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X Boosts Content Moderation Teams as Taylor Swift Deep Fakes Go Viral on Platform

Social media platform X is hiring 100 content moderators to police child abuse content.

“At X, we have zero tolerance for Child Sexual Exploitation (CSE), and we are determined to make X inhospitable for actors who seek to exploit minors,” the company formerly known as Twitter wrote on its blog Friday (Jan. 26). “In 2023, we made clear that our top priority was tackling CSE online.”

The post says that although X is not a platform of choice for minors — users ages 13 to 17 make up less than 1% of its daily users in the U.S. — the company has made it harder for criminals to share or engage with CSE material, while making it easier for users to report it.

While the blog post does not give an exact figure for the number of employees X is hiring for its Trust and Safety center in Austin, Texas, a report by Reuters on Saturday (Jan. 27) says it will be 100 workers, citing Joe Benarroch, X’s head of business operations.

The news came the same weekend that X was forced to block searches for “Taylor Swift” after sexually explicit, artificial intelligence (AI)-generated images of the singer circulated on the site.

The deep fakes caught the attention of the Biden administration, with Press Secretary Karine Jean-Pierre telling reporters the White House was “alarmed” by the incident.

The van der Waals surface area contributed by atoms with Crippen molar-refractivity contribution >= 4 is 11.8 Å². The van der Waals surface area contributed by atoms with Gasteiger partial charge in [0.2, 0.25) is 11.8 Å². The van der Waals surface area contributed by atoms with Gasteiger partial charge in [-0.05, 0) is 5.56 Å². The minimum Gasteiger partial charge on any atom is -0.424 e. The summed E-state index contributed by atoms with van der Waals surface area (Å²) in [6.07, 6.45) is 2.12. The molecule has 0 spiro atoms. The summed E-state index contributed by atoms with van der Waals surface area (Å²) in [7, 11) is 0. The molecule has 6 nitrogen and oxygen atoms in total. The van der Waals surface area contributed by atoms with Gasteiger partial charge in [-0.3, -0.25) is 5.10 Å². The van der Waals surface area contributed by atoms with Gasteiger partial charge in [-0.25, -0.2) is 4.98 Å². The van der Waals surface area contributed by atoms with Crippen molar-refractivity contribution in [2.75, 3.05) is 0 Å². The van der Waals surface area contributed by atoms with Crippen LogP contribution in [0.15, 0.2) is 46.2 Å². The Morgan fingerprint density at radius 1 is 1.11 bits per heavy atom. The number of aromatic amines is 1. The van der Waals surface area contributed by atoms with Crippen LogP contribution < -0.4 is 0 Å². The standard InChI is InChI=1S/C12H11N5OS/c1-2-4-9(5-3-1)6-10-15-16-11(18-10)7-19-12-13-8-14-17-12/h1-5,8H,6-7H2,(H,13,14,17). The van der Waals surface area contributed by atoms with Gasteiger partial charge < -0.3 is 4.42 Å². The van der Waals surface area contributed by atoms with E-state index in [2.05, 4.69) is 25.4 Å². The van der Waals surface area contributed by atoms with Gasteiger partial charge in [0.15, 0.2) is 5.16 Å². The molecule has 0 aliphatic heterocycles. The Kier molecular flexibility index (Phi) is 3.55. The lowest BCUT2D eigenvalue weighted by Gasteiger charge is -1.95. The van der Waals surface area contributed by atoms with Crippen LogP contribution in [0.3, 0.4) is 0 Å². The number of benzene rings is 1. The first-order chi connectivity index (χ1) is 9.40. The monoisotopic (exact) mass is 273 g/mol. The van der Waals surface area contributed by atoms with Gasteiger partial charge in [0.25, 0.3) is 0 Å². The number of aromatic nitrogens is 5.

Meanwhile, PYMNTS last week used X’s recent announcement of a new passkey feature to explore consumer interest in an all-in-one everyday app.

Findings from a joint PYMNTS Intelligence-PayPal study shows that close to 100 million American and Australian consumers are interested in using that sort of app, with one-third of all U.S. consumers indicating a strong desire for this solution.

“However, a significant barrier inhibits their widespread adoption among consumers, such as concerns about data security,” that report said. “In fact, most Americans feel uneasy about the security offered by everyday apps, making it the top reason for not embracing this tool.”

Inside this group of consumers focused on shopping-related activities, the figure climbs even more, with 67% of Americans feeling heightened concern. This further underlines perceived data security concerns as the key barrier hindering the adoption of all-in-one apps.